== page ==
SKOWHEGAN — A shelter that provides emergency housing to homeless youths is being closed because of a reduction in state and federal support, the shelter’s operator announced Thursday.
Halcyon House no longer could stay open without jeopardizing Kennebec Behavioral Health’s other programs and services, according to the organization’s chief executive officer, Thomas McAdam.
McAdam said the 10-bed Halcyon House, which provides services to children ages 10 to 17, stopped taking new residents a week ago while considering options for the program. No children live at the shelter now, he said.
He said he wasn’t sure what would happen to the property, which the health agency owns, but added that he hopes another organization will be able to step in and provide a similar service.
“They would probably face the same challenges in terms of funding,” McAdam said.
He said every Halcyon House employee was offered another job within Kennebec Behavioral Health, resulting in no layoffs.
Children who contact the agency seeking help generally will be referred to New Beginnings, which operates a shelter in Lewiston, he said.
Kennebec Behavioral Health acquired Halcyon House in 2012. During the most recent fiscal year, which ended June 30, the shelter provided housing, food, clothing, homework assistance and clinical assistance to 68 young people from around the state.
Betty Palmer, executive director of the Mid-Maine Homeless Shelter in Waterville, said she has seen an immediate effect because she can no longer refer children to Halcyon House. Her 48-bed shelter provides services to youths only if they are accompanied by an adult.
“Today a 15-year-old girl shows up in our entryway, and I have to have a conversation with her that we can’t help her,” Palmer said, adding that while she was trying to find a service that would help the girl, the girl left the waiting room.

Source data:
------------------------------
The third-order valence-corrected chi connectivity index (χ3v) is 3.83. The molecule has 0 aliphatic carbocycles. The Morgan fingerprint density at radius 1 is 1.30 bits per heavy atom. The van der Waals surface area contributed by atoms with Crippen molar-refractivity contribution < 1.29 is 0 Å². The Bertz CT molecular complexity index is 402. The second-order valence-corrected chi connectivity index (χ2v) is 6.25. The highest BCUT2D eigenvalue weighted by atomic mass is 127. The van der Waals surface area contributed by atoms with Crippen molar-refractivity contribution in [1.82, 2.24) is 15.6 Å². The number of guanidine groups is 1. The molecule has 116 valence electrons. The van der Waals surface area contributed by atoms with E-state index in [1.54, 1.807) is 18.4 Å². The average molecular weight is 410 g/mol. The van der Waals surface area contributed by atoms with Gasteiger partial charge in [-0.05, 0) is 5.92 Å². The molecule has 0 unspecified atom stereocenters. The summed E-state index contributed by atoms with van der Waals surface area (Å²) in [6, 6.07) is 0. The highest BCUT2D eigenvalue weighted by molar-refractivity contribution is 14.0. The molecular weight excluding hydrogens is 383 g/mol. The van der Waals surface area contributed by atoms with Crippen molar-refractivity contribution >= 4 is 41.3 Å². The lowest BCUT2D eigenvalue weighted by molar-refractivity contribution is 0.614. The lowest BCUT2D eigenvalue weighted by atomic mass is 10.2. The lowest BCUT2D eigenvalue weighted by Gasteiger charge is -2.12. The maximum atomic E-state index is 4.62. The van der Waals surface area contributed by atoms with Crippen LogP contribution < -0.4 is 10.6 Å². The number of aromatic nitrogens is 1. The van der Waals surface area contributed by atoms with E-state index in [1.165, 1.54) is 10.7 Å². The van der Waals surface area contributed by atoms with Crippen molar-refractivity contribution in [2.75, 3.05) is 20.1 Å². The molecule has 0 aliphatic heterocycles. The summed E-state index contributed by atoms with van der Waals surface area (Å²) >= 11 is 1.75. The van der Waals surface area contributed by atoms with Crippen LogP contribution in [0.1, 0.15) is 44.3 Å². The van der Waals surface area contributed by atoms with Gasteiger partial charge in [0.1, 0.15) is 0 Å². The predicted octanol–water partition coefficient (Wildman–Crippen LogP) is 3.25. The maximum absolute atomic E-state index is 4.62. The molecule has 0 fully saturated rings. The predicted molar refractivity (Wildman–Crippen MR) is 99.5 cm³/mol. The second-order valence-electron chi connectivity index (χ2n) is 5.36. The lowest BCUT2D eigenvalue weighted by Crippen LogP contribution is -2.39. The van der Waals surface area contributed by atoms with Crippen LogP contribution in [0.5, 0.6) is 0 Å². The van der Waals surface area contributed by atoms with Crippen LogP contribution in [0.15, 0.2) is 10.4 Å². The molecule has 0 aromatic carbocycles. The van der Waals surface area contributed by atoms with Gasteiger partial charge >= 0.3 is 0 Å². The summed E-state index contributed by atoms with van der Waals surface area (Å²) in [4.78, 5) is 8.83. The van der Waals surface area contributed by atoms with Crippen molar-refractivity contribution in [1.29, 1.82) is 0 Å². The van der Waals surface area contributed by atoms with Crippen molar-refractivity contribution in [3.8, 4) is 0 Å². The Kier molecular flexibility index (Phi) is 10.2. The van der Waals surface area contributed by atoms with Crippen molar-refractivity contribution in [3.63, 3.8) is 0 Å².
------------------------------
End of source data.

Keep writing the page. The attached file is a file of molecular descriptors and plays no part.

“I don’t know what’s going to happen to her tonight,” she said, “and it’s going to happen again tomorrow and the next day.”
Palmer said the state should take responsibility for Maine’s homeless children.
“Places like Halcyon House work,” she said. “They flip teenagers’ lives around so that they stay in high school and go on to become fully productive citizens.”
She said she has worked with young people who have gone to extremes to find shelter, including couch surfing, living in abandoned buildings, staying in tents or being hidden by friends in a garage or barn.
About 40 homeless shelters around the state are feeling the strain caused by a reduction in the federal Emergency Solutions Grants program, which is administered by the Maine State Housing Authority on behalf of the U.S. Department of Housing and Urban Development.
McAdam said the situation was worse at Halcyon, because it lost $150,000 in direct federal funding about a year ago. Ever since then, he said, staff members have tried to have the funding restored.
“We tried like the dickens, but we just couldn’t do it,” he said.
McAdam said the program closure points to a fundamental problem: The need for youth-oriented homeless shelters is greater than the funding mechanisms to support them.
“The gulf is too wide,” he said.
Halcyon House, which costs the health agency more than $400,000 a year to operate, was projected to lose $120,000 this fiscal year and lost $80,000 last year, according to McAdam.
He said the health agency made efforts over the past year and a half to offset Halcyon House’s deficits, through fundraising efforts and grant proposals. While there was some success on the local level, he said, the funding cuts were too much to overcome.
“We’re very grateful for all of the help that we’ve got, not only from places like the United Way but from a number of churches, groups and individuals,” he said.
The Maine State Housing Authority announced in July that it was reducing its per-night reimbursement rate to $10.34, a reduction of 15 percent. McAdams said it actually costs Halcyon House $180 per night to provide services to its young clients, most of whom are referred by the state.
For the current fiscal year, the Emergency Solutions Grants program’s allocation in Maine was reduced 25 percent, and then a further 5 percent because of the federal sequestration, which took effect on March 1.
The net effect was an allocation of $1,051,868, a loss of $329,242 to the state.
Dean Lachance is the executive director of Bread of Life Ministries, which operates a 30-bed homeless shelter in Augusta.
He said the reduced funding doesn’t save money.
“The alternative is horrific,” Lachance said. “They’re going to be in the jails and in the hospitals, costing 50 times more, at least.”
He said that in the eight years he’s been with the ministry, per-night funding has gone down every year, from a high of about $13 per night to current levels.
Lachance said representatives of homeless shelters and the state housing authority have formed a committee to seek alternative agency funding for homeless shelters.
Matt Hongoltz-Hetling — 861-9287